The Who’s Who of the province’s business community gathered at Fusion Boutique Hotel to attend a Monetary Policy Meeting and Business Roundtable Discussions, presented by the Department of Economic Development, Environment and Tourism (Ledet) and the South African Reserve Bank (SARB), last Friday.
Distinguised guests like Premier Stan Mathabatha, Lesetja Kganyago; Governor of the SARB, Seaparo Sekoati; MEC for Economic Development, Environment and Tourism, Thembi Nkadimeng; Polokwane Executive Mayor and Barend Petersen; Executive Chairperson of De Beers Group, shared the floor.
Seaparo Sekoati, MEC for Economic Development, Environment and Tourism (Ledet) said that Statistics SA’s labour force survey shows that the province lost 97 000 jobs and at the same time created a total of 70 000 jobs. “In other words, the province shed 27 000 net jobs in the first quarter of 2015. Despite these economic challenges, I firmly believe that the province will be able to create 429 000 jobs by 2019 as targeted in the Limpopo Development Plan.
The slow growth rate in 2014 and the first quarter of 2015 was mainly due to severe drought but we are recovering well in the aftermath of the sluggish global economy and the energy crisis in the country resulted in a growth decline in most sectors of our economy. The energy crisis impacted heavily on the mining and manufacturing sectors as they rely heavily on electricity for production. Research shows that in 2013, our provincial contribution to the National Gross Domestic Product stands at 7,3% and we aim to increase this share to 9%,” Sekoati said.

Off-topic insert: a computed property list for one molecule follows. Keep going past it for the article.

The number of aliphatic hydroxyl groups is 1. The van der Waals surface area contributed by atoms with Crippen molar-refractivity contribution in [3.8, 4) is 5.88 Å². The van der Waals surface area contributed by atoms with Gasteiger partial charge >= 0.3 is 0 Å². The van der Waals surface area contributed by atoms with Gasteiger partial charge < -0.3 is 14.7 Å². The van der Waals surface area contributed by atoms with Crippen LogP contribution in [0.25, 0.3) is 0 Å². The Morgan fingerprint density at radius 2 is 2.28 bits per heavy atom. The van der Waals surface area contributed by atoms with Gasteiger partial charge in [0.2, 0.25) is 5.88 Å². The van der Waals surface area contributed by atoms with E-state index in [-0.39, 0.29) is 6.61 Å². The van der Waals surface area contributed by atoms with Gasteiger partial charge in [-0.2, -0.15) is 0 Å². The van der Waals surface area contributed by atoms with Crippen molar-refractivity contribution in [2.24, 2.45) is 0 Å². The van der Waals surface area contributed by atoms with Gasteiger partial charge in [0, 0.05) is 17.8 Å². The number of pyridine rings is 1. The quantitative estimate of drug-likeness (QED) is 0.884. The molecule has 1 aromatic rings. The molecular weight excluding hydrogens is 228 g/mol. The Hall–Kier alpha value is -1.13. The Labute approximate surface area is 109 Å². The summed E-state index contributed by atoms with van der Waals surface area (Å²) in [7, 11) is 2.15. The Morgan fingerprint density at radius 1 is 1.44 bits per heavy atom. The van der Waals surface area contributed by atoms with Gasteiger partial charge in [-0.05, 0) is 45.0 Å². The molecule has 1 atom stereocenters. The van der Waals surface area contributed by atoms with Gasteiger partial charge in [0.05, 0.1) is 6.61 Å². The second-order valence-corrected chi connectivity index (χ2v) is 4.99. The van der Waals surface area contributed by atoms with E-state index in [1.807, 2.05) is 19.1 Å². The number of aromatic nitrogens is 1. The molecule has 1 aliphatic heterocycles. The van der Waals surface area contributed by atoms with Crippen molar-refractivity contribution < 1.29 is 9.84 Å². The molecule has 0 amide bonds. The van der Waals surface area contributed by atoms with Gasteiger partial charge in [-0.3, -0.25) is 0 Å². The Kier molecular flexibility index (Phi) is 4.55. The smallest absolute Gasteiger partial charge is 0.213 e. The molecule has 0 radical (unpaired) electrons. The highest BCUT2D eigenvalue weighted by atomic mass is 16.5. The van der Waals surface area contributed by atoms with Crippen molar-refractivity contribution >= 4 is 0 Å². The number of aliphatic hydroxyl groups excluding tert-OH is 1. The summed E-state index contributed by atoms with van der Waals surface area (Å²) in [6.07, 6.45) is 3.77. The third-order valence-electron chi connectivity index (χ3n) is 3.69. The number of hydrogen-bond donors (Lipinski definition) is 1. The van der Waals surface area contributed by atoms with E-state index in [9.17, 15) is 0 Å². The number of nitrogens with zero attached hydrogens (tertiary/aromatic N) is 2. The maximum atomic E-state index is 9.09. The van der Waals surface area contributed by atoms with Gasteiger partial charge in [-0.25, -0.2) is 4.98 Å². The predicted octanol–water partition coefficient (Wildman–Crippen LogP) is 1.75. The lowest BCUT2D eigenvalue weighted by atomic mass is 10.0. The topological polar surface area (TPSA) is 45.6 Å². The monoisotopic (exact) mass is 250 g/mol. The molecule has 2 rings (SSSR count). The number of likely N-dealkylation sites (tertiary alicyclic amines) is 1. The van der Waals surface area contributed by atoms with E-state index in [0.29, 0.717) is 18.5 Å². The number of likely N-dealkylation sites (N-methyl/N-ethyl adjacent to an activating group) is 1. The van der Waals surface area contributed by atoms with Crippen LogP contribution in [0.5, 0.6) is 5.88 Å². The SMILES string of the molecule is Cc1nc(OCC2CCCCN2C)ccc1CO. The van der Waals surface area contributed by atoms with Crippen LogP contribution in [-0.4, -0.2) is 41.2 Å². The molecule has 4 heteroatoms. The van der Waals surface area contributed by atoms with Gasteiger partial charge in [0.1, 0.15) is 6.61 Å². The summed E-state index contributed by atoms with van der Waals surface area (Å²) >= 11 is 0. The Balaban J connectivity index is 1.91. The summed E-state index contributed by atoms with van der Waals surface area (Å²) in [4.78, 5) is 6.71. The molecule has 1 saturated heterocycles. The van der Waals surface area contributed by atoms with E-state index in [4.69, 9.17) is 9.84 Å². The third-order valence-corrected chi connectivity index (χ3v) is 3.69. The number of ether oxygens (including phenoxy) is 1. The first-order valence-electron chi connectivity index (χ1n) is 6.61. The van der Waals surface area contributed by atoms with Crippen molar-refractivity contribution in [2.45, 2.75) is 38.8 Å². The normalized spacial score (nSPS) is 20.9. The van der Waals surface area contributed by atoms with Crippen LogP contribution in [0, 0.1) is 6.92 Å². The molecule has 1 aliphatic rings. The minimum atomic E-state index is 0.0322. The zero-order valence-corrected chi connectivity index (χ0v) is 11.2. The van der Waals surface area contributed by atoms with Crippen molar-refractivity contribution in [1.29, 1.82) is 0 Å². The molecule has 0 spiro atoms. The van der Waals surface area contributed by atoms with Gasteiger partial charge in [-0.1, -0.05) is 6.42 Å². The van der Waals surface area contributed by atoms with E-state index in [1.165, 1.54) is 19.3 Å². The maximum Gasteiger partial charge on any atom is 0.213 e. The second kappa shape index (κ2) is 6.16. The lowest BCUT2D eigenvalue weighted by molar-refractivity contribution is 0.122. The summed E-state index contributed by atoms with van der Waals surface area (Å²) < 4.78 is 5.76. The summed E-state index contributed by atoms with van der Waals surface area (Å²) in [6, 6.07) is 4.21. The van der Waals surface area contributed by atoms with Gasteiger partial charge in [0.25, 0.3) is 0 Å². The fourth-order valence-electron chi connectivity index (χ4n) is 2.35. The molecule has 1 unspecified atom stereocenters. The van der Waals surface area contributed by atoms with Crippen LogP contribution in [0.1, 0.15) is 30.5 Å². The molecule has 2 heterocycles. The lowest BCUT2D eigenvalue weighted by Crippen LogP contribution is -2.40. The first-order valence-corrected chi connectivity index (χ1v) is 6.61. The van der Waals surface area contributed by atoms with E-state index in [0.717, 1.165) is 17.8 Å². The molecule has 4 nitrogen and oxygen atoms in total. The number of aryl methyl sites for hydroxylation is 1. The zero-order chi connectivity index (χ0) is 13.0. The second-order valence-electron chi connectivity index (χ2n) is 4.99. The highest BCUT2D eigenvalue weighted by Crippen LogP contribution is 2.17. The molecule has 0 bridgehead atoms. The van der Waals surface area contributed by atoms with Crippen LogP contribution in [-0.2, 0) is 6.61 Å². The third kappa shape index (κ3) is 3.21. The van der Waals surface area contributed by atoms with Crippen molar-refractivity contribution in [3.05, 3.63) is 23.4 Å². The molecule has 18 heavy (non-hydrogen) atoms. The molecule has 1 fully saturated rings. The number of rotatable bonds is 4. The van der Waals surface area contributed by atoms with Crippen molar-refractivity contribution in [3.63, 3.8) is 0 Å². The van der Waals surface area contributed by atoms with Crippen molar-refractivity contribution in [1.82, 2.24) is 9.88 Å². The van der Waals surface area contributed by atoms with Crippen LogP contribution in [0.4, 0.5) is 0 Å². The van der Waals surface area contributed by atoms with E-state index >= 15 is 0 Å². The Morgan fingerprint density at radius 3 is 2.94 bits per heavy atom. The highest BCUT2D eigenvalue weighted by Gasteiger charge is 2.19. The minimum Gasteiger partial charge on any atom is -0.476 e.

In addressing the meeting, Nkadimeng said that the major contributor to the municipal economy is the community services sector, which is responsible for about 29% of the value of contribution. It incorporates a wide range of activities from economic development, infrastructure and community upliftment projects by both the private and public sector.
The second largest contributor with 27,6% is finance followed by trade as the third largest sector with about 17,6% which includes wholesale and retail. Transport is the fourth largest sector with a contribution of 10,9%. The other economic sectors are relatively small. Manufacturing only contributes 3,6% to the local economy and agriculture a small 2,6%. The construction sector contributed 4,2% to the local economic value of production and mining is also very small, with a contribution of only 0,5%.
Nkadimeng referred to the Limpopo Development Plan and said: “We also note and appreciate the fact that this plan will serve as a single referral point for policy-makers in government, the private sector, civil society and donors with regard to developmental priorities for Limpopo and thus creating a sustainable economic development, reduce unemployment and eradicate poverty. To us this further means that as a city we have a local economic development plan that is aligned to and contribute towards the growth of the provincial plan.
Story: BARRY VILJOEN